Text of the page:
McLEAN, Virginia — A man who traveled to England by boat because he thought he was on the no-fly list was detained Monday upon his arrival in Great Britain, according to his family and lawyer.
Michael Migliore, a 23-year-old Muslim convert and dual citizen of the U.S. and Italy, had been trying for months to fly to Italy to live with his mother.
Migliore says he was told earlier this year that he is on the no-fly list, though U.S. officials refuse to confirm it publicly. He believes he is on the list because he refused to be interviewed without a lawyer by FBI agents after an acquaintance was charged last year in a plot to bomb a Christmas tree lighting ceremony in Portland, Oregon.
He ended up traveling by Amtrak from Portland to New York, where he took a trans-Atlantic cruise that arrived in England on Monday. The trip took more than a week.
Upon arrival, though, he was apparently detained by British authorities.
His mother, Claudia Pasquale, said her son stopped answering his cell phone in the morning, and she later received a call from a British detective who told her that Migliore had been arrested.
"Right now he's being held for I-don't-know-what," his mother said, describing herself as "panicky" upon learning of her son's detention.
Gadeir Abbas, Migliore's lawyer with the Council on American-Islamic Relations, had challenged Migliore's placement on the no-fly list, saying he had been denied due process. Abbas was writing letters to Secretary of State Hillary Clinton and FBI Director Robert Mueller seeking Migliore's removal from the list.
"We don't know where he is," Abbas said in a phone interview. Because of his placement on the list, Migliore "was forced to travel like he was living in the 19th century. What was waiting for him on the other side of the Atlantic was more oppression."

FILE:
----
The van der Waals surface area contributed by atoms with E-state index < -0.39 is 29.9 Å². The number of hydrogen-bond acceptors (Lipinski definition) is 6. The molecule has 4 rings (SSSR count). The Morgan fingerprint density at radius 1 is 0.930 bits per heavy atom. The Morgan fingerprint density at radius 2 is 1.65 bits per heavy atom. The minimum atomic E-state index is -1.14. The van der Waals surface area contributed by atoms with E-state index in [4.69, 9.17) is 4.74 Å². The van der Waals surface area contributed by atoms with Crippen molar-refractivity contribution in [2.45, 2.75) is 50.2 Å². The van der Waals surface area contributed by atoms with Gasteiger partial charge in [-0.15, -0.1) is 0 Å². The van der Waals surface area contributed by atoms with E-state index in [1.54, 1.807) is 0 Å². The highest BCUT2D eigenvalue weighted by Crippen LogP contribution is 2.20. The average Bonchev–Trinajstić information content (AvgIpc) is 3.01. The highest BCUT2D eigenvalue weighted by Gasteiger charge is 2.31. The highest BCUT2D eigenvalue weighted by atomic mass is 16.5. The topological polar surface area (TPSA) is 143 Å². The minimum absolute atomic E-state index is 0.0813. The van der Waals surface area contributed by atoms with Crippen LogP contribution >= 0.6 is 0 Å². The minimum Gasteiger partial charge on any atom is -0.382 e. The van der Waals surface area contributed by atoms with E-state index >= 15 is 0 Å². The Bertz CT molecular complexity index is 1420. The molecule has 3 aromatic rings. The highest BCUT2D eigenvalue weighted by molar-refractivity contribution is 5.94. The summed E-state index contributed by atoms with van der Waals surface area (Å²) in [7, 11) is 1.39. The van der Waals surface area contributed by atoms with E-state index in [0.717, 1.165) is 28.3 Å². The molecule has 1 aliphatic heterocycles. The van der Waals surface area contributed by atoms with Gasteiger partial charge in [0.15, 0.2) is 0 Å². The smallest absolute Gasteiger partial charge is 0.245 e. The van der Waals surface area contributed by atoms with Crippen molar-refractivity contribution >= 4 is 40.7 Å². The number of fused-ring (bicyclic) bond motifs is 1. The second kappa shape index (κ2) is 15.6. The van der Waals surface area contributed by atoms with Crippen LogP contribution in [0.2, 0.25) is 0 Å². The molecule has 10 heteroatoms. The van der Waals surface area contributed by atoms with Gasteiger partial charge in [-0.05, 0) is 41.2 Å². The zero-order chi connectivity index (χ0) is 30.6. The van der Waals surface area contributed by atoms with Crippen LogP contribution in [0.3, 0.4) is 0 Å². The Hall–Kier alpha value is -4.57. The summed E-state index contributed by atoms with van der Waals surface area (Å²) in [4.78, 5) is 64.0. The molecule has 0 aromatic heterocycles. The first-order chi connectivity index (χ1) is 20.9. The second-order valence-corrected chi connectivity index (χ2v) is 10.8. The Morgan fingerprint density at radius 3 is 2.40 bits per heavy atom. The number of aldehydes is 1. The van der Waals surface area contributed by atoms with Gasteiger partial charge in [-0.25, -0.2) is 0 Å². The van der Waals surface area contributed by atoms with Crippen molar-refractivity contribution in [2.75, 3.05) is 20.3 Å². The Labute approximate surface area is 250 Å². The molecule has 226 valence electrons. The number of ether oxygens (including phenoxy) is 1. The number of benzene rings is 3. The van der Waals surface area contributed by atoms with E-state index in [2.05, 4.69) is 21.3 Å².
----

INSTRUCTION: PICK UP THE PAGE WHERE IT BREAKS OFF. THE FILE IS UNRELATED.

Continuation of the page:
Abbas said he is trying to contact British authorities to see if Migliore is being held at U.S. behest.
CAIR officials said they have dealt with many cases in recent years of American Muslims wrongly barred from international travel by a government bureaucracy that operates in secrecy with little or no accountability.
U.S. officials routinely refuse to confirm whether somebody is on a no-fly list. In court cases where the constitutionality of the no-fly list has been challenged, government lawyers say there is an administrative process available for people who are wrongly placed on the list. More broadly, they say placement on the no-fly list does not infringe on citizens' rights because there is no constitutional right to take an airplane.
In the past, U.S officials have said that fewer than 200 U.S. residents are on the no-fly list, though significantly larger numbers are on a broader watchlist that could result in additional screening procedures.
A spokeswoman with the State Department's Bureau of Consular Affairs did not immediately return a call seeking comment Monday. British police in Southampton, where Migliore was detained, could not immediately comment Monday evening.
Abbas and Migliore's mother both say that Migliore's journey across the country and the Atlantic demonstrates the folly of the no-fly list. While citizens are severely inconvenienced by the inability to fly, little is done to improve national security because, theoretically, a terrorist could just as easily target a train or a cruise ship.
Pasquale, though, is adamant that her son is not a terrorist and does not want to harm anybody. While she is Catholic, her son's decision to convert to Islam at age 18 coincided with his maturing as a young man, she said. She doubted that he would have graduated from college if not for his conversion.
Migliore is planning to live with his mother and find a job, with the goal of living in Italy permanently.
"He was finished in the States. If you think he's such an undesirable person, let him go," she said.
Associated Press writer Sylvia Hui contributed to this report from London.